The Manitoba Co-operator | March 14, 2013

save! Renew early and



FARM LAND SALE BY TENDER Sealed, written tenders for property in the RM of Stanley will be received by


351 Main St., PO Box 279 Manitou, MB. R0G 1G0 PROPERTY OWNED BY PETKAU ENT. LTD.

Parcel 1: NW ¼ 27-3-6 WPM, in Manitoba (being approx. 162 cult. acres) Parcel 2: SW¼ 27-3-6 WPM, in Manitoba (being approx. 160 cult. acres) Parcel 3: SE ¼ 27-3-6 WPM, in Manitoba (being approx. 140 cult. acres and 20 acre yardsite with 5 steel bins on cement) Including all mines and minerals on each quarter. Adjacent to Municipal water lines. Located six miles NW of Morden, Manitoba.

Renew your subscription to the Manitoba Co-operator for 2 years BEFORE we mail your renewal notice, and we'll extend your subscription by 2 additional months. That's 26 months for the price of 24. OR - Renew for one year and receive 13 months for the price of 12!

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CONDITIONS OF TENDER 1. Interested parties must rely on their own inspection and knowledge of the property. 2. Tenders may be placed and accepted on one, two or all of the above described parcels of land. 3. Tenders must be received on or before 2:00 p.m. on April 5, 2013. 4. Tenders must be accompanied by a deposit of 5% of the amount offered, payable to Selby Law Office Trust. Deposit cheques accompanying unacceptable bids will be returned. 5. Highest or any tender not necessarily accepted. 6. The purchaser(s) shall be responsible for payment of GST or shall self-assess for GST. TERMS AND CONDITIONS OF SALE 1. The bidder(s) whose tender is accepted will be required to complete an agreement covering terms and conditions of sale. 2. In addition to the deposit, the balance of the accepted tender must be paid on or before the date of closing which shall be April 12, 2013, or evidence provided that the purchase funds will be available under conditions acceptable to the Vendor. If the balance of the accepted tender is not paid within the set time limit the deposit paid may be forfeited as liquidated damages and not as a penalty. 3. Possession is not authorized until acceptable arrangements for full payment are made following acceptance of tender. 4. Successful bidder(s) will be responsible for real property taxes commencing date of possession.

For further information contact Larry J. Selby at Phone:(204) 242-2801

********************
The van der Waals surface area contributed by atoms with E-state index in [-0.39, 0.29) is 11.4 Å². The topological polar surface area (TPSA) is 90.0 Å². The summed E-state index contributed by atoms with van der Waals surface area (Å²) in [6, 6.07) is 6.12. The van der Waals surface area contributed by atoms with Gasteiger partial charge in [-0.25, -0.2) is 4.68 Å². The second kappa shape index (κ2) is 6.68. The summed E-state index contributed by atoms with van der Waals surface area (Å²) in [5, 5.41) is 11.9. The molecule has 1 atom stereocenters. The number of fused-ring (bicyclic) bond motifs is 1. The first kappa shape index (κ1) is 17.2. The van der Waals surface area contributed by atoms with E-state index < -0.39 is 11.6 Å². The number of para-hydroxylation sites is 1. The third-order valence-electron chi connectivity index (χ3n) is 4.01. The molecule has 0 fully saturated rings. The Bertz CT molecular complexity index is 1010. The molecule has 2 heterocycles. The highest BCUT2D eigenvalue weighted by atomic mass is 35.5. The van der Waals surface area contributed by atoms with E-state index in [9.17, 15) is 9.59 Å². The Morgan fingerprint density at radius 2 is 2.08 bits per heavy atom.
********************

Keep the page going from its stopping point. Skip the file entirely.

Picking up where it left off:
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LAND FOR SALE BY TENDER (MANITOU) NOTRE DAME USED OIL Completed Tenders & a $20,000.00 deposit per & FILTER DEPOT parcel tendered will be received up to 12:00pm (noon) on April 1, 2013 (the “Deadline”) at: • Buy Used Oil • Buy Batteries Aikins, MacAulay & Thorvaldson LLP • Collect Used • Collect Oil Containers 30th Filters Floor - 360 Main Street Winnipeg, MB R3C 4G1 Southern and Western Manitoba Attn: Michelle R. Redekopp Tel: 204-248-2110 Ph: 204-957-4698 Fax: 204-957-4228 Property for Sale The following parcels: Parcel I: NE 1/4 22-3-8 WPM (160 acres) Parcel II: SW 1/4 11-3-8 WPM (157.41 acres) Parcel III: NW 1/4 11-3-8 WPM (160 acres) Parcel IV: NW º 15-3-8 WPM (153.70 acres) all as more particularly described in the Real Estate Tender Form. To obtain a Tender Form or more information, contact Michelle R. Redekopp of Aikins, MacAulay & Thorvaldson LLP at the addresses above. Conditions of Tender 1. Interested parties must rely on their own inspection and knowledge of the property. 2. Tenders must be in the form prepared by Aikins, MacAulay & Thorvaldson LLP. 3. Each Tender must be accompanied by a certified cheque, payable to Aikins, MacAulay & Thorvaldson LLP (in trust), in the amount of $20,000 per tendered parcel. 4. Deposits for Tenders not accepted will be returned to the bidders. 5. The possession date and the due date of the balance of tender price shall be April 12, 2013 (the “Due Date”). 6. If the balance of the accepted tender is not paid on the Due Date, the deposit paid may be forfeited as liquidated damages. 7. Successful bidders shall be responsible for payment of the GST or shall self-assess GST. 8. Successful bidders will be responsible for the payment of property taxes commencing January 1, 2013. 9. Highest Tender or any Tender will not necessarily be accepted. The Vendors are not obligated to sell any of the land, or to accept any Tender. FARMLAND FOR SALE IN Fisher Branch area by Tender. SE 4-26-3W approx 134-acres, 120 cultivated, currently seeded to fall Rye. NW 12-25-3, approx 153-acres, currently wheat stubble. SW 13-25-3W approx 110-acres, 100-acres cult. 45 stubble, 55 grass. E 1/2 7-25-2W, 255-acres stubble, 15-acres grass, balance bush. Please submit tenders to PO Box 505, Fisher Branch MB, R0C 0Z0. Closing date April 3rd 2013. Highest bidder not necessarily accepted. FARMLAND FOR SALE: NORTHWEST of Elm Creek SE 21-9-5W 80-acs, West half or SW 22-9-5W 160-acs. Phone Bruce (204)799-7148